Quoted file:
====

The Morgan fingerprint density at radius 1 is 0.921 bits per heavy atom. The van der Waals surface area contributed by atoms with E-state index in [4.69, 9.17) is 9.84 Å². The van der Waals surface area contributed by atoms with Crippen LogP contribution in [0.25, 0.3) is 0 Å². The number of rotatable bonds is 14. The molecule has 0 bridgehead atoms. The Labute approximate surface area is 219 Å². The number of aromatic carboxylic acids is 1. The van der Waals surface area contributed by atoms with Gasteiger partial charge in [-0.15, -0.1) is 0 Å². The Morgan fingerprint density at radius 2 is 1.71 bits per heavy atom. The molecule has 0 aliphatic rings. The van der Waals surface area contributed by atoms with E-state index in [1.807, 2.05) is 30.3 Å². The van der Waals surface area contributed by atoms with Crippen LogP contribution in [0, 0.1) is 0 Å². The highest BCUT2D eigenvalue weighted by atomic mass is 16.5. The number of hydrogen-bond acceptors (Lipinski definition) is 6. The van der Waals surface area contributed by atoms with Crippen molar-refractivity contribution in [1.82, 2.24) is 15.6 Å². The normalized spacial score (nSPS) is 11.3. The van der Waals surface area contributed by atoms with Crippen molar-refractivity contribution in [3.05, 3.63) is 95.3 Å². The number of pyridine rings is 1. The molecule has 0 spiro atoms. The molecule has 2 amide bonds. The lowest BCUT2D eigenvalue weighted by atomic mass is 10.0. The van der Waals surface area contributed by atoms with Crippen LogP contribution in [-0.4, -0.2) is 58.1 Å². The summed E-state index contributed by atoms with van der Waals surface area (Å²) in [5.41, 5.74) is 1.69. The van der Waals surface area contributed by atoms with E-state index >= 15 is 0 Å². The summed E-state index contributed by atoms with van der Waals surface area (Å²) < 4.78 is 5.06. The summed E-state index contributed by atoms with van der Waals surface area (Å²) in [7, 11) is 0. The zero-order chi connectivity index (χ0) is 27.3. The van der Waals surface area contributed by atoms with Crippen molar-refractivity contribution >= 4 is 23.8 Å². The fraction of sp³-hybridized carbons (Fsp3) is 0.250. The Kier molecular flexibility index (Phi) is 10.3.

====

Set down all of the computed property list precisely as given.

The Morgan fingerprint density at radius 1 is 0.921 bits per heavy atom. The van der Waals surface area contributed by atoms with E-state index in [4.69, 9.17) is 9.84 Å². The van der Waals surface area contributed by atoms with Crippen LogP contribution in [0.25, 0.3) is 0 Å². The number of rotatable bonds is 14. The molecule has 0 bridgehead atoms. The Labute approximate surface area is 219 Å². The number of aromatic carboxylic acids is 1. The van der Waals surface area contributed by atoms with Gasteiger partial charge in [-0.15, -0.1) is 0 Å². The Morgan fingerprint density at radius 2 is 1.71 bits per heavy atom. The molecule has 0 aliphatic rings. The van der Waals surface area contributed by atoms with E-state index in [1.807, 2.05) is 30.3 Å². The van der Waals surface area contributed by atoms with Crippen LogP contribution in [0, 0.1) is 0 Å². The highest BCUT2D eigenvalue weighted by atomic mass is 16.5. The number of hydrogen-bond acceptors (Lipinski definition) is 6. The van der Waals surface area contributed by atoms with Crippen molar-refractivity contribution in [1.82, 2.24) is 15.6 Å². The normalized spacial score (nSPS) is 11.3. The van der Waals surface area contributed by atoms with Crippen molar-refractivity contribution in [3.05, 3.63) is 95.3 Å². The number of pyridine rings is 1. The molecule has 0 spiro atoms. The molecule has 2 amide bonds. The lowest BCUT2D eigenvalue weighted by atomic mass is 10.0. The van der Waals surface area contributed by atoms with Crippen LogP contribution in [-0.4, -0.2) is 58.1 Å². The summed E-state index contributed by atoms with van der Waals surface area (Å²) in [5.41, 5.74) is 1.69. The van der Waals surface area contributed by atoms with E-state index >= 15 is 0 Å². The summed E-state index contributed by atoms with van der Waals surface area (Å²) < 4.78 is 5.06. The summed E-state index contributed by atoms with van der Waals surface area (Å²) in [7, 11) is 0. The zero-order chi connectivity index (χ0) is 27.3. The van der Waals surface area contributed by atoms with Crippen molar-refractivity contribution >= 4 is 23.8 Å². The fraction of sp³-hybridized carbons (Fsp3) is 0.250. The Kier molecular flexibility index (Phi) is 10.3.